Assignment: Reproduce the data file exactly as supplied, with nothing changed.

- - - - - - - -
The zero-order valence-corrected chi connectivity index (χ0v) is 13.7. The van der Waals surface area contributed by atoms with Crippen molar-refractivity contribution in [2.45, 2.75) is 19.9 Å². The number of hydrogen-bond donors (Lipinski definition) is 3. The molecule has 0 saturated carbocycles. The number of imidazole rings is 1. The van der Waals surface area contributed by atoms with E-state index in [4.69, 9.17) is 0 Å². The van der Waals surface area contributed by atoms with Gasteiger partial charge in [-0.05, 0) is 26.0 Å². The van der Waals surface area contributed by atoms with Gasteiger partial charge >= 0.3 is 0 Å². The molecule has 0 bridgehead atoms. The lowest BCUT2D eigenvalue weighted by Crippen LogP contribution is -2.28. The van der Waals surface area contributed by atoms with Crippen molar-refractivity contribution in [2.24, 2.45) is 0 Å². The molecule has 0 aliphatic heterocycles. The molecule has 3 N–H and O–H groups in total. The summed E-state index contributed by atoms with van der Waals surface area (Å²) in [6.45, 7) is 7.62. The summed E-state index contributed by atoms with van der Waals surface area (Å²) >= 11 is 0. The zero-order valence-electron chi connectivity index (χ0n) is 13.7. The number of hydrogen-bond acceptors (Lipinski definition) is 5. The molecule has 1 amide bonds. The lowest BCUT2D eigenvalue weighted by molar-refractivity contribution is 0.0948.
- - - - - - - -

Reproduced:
The zero-order valence-corrected chi connectivity index (χ0v) is 13.7. The van der Waals surface area contributed by atoms with Crippen molar-refractivity contribution in [2.45, 2.75) is 19.9 Å². The number of hydrogen-bond donors (Lipinski definition) is 3. The molecule has 0 saturated carbocycles. The number of imidazole rings is 1. The van der Waals surface area contributed by atoms with E-state index in [4.69, 9.17) is 0 Å². The van der Waals surface area contributed by atoms with Gasteiger partial charge in [-0.05, 0) is 26.0 Å². The van der Waals surface area contributed by atoms with Gasteiger partial charge >= 0.3 is 0 Å². The molecule has 0 bridgehead atoms. The lowest BCUT2D eigenvalue weighted by Crippen LogP contribution is -2.28. The van der Waals surface area contributed by atoms with Crippen molar-refractivity contribution in [2.24, 2.45) is 0 Å². The molecule has 0 aliphatic heterocycles. The molecule has 3 N–H and O–H groups in total. The summed E-state index contributed by atoms with van der Waals surface area (Å²) in [6.45, 7) is 7.62. The summed E-state index contributed by atoms with van der Waals surface area (Å²) >= 11 is 0. The zero-order valence-electron chi connectivity index (χ0n) is 13.7. The number of hydrogen-bond acceptors (Lipinski definition) is 5. The molecule has 1 amide bonds. The lowest BCUT2D eigenvalue weighted by molar-refractivity contribution is 0.0948.